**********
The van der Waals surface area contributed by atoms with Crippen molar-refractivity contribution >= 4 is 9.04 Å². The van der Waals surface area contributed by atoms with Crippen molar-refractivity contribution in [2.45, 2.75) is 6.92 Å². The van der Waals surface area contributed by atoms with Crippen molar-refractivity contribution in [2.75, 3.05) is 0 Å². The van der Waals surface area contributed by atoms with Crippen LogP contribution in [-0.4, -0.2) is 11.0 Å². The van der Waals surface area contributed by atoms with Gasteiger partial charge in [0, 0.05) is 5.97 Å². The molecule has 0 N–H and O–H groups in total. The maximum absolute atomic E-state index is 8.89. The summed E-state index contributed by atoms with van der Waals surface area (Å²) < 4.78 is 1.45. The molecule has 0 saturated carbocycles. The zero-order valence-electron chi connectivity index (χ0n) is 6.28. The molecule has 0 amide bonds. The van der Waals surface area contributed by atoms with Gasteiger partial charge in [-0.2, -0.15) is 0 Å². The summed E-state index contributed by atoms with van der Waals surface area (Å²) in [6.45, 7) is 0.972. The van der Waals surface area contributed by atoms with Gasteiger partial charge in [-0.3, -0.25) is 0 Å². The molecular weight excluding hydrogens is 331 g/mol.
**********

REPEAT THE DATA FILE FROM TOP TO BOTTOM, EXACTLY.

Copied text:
The van der Waals surface area contributed by atoms with Crippen molar-refractivity contribution >= 4 is 9.04 Å². The van der Waals surface area contributed by atoms with Crippen molar-refractivity contribution in [2.45, 2.75) is 6.92 Å². The van der Waals surface area contributed by atoms with Crippen molar-refractivity contribution in [2.75, 3.05) is 0 Å². The van der Waals surface area contributed by atoms with Crippen LogP contribution in [-0.4, -0.2) is 11.0 Å². The van der Waals surface area contributed by atoms with Gasteiger partial charge in [0, 0.05) is 5.97 Å². The molecule has 0 N–H and O–H groups in total. The maximum absolute atomic E-state index is 8.89. The summed E-state index contributed by atoms with van der Waals surface area (Å²) < 4.78 is 1.45. The molecule has 0 saturated carbocycles. The zero-order valence-electron chi connectivity index (χ0n) is 6.28. The molecule has 0 amide bonds. The van der Waals surface area contributed by atoms with Gasteiger partial charge in [-0.2, -0.15) is 0 Å². The summed E-state index contributed by atoms with van der Waals surface area (Å²) in [6.45, 7) is 0.972. The van der Waals surface area contributed by atoms with Gasteiger partial charge in [-0.3, -0.25) is 0 Å². The molecular weight excluding hydrogens is 331 g/mol.